Jul 16, 2019
17
1
25
1
Oof. Good luck with that.
It's on my wife's iMac so you know, no pressure;). Part of her Time Machine backup got corrupted, never paid much attention to it but TM sucks as a backup solution. We're moving soon, so needs to survive a month or so and then on to the home NAS. Anyhow, I think I can restore her apps and systems to save time on software installations and then copy her work files manually. Thanks anyway;-)

Uh, the big consoles have had GCN GPUs for like the past 7 years.
(...)
Oh, and RDNA will soon grace Samsung phones & tablets, FWIW.
I could've worded it better. The emphasis was on the ubiquity. If it's RDNA across the board then porting (both ways) will be easier.

They'll probably start out high and drop only as needed to stay competitive.
Oh, I am under no illusion of NVIDIA's benevolence, but that might be enough.

I got a 980 Ti when Pascal launched, for about $450. My expectation was I'd skip a generation and do the same thing (i.e. with what turned out to be the RTX 2080 Ti), but there's basically no way it'll ever sell for that little. Until I bought by Radeon VII, I told myself there's no way I'd ever spend > $500 on a GPU. But, the only reason I broke that rule and got the VII was for GPU compute.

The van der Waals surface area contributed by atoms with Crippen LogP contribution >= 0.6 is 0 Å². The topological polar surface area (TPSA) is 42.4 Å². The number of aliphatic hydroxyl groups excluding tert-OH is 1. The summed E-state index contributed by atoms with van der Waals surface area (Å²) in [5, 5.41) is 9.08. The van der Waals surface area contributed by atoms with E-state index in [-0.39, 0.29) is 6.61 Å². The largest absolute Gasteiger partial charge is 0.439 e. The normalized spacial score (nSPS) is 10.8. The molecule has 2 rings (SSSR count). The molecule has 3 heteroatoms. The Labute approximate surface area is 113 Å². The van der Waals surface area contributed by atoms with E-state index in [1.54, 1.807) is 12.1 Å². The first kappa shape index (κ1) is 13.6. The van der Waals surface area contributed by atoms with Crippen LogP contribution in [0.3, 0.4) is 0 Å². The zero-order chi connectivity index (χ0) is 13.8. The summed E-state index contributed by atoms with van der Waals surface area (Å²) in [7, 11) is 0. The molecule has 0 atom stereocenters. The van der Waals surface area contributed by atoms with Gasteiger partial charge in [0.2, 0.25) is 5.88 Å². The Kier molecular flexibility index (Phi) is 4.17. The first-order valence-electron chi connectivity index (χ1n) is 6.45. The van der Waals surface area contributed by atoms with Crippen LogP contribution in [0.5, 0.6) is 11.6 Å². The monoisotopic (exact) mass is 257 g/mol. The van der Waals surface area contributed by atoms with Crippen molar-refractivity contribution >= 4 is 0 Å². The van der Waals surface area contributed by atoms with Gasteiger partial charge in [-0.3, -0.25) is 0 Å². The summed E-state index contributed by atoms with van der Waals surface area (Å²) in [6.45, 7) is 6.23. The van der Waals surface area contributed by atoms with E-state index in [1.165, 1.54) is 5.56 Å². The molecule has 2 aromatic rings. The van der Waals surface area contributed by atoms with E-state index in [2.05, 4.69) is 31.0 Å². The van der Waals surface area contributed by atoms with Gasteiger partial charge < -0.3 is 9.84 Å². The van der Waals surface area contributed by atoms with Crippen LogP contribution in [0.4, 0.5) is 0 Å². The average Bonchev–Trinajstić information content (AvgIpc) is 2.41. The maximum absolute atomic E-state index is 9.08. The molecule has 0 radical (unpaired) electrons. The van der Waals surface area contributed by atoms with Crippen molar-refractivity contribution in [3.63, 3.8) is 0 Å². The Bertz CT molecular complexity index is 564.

Sucks man, it was luck of the draw with the 1080ti for me in a way.
 
Mar 28, 2020
2
1
10
0
TNT2 which was my first ever card when I was getting interested in these things, or later the 9800 Pro, the 3d Prophet from Hercules. Cost me big, big money as a 15 year old but I think it was worth it.
 
Reactions: bit_user

ASK THE COMMUNITY

TRENDING THREADS